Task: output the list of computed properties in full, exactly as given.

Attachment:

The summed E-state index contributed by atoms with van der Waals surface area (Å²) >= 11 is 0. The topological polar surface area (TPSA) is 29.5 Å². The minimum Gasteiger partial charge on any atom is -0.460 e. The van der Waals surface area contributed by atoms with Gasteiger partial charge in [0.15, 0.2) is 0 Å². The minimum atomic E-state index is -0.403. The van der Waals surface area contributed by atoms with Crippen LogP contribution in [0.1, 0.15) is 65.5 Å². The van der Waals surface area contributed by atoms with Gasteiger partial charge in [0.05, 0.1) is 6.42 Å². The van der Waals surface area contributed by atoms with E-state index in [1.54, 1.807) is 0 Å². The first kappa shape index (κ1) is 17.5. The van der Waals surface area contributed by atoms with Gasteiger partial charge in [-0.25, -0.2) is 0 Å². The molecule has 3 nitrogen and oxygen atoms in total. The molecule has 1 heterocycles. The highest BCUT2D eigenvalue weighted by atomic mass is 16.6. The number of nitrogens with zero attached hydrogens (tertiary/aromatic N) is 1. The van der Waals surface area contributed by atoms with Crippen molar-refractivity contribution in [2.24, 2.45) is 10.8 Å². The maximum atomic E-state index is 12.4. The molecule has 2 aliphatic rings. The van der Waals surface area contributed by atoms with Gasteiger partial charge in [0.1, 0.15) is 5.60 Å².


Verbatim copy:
The summed E-state index contributed by atoms with van der Waals surface area (Å²) >= 11 is 0. The topological polar surface area (TPSA) is 29.5 Å². The minimum Gasteiger partial charge on any atom is -0.460 e. The van der Waals surface area contributed by atoms with Gasteiger partial charge in [0.15, 0.2) is 0 Å². The minimum atomic E-state index is -0.403. The van der Waals surface area contributed by atoms with Crippen LogP contribution in [0.1, 0.15) is 65.5 Å². The van der Waals surface area contributed by atoms with Gasteiger partial charge in [0.05, 0.1) is 6.42 Å². The van der Waals surface area contributed by atoms with E-state index in [1.54, 1.807) is 0 Å². The first kappa shape index (κ1) is 17.5. The van der Waals surface area contributed by atoms with Gasteiger partial charge in [-0.25, -0.2) is 0 Å². The molecule has 3 nitrogen and oxygen atoms in total. The molecule has 1 heterocycles. The highest BCUT2D eigenvalue weighted by atomic mass is 16.6. The number of nitrogens with zero attached hydrogens (tertiary/aromatic N) is 1. The van der Waals surface area contributed by atoms with Crippen molar-refractivity contribution in [2.24, 2.45) is 10.8 Å². The maximum atomic E-state index is 12.4. The molecule has 2 aliphatic rings. The van der Waals surface area contributed by atoms with Gasteiger partial charge in [0.1, 0.15) is 5.60 Å².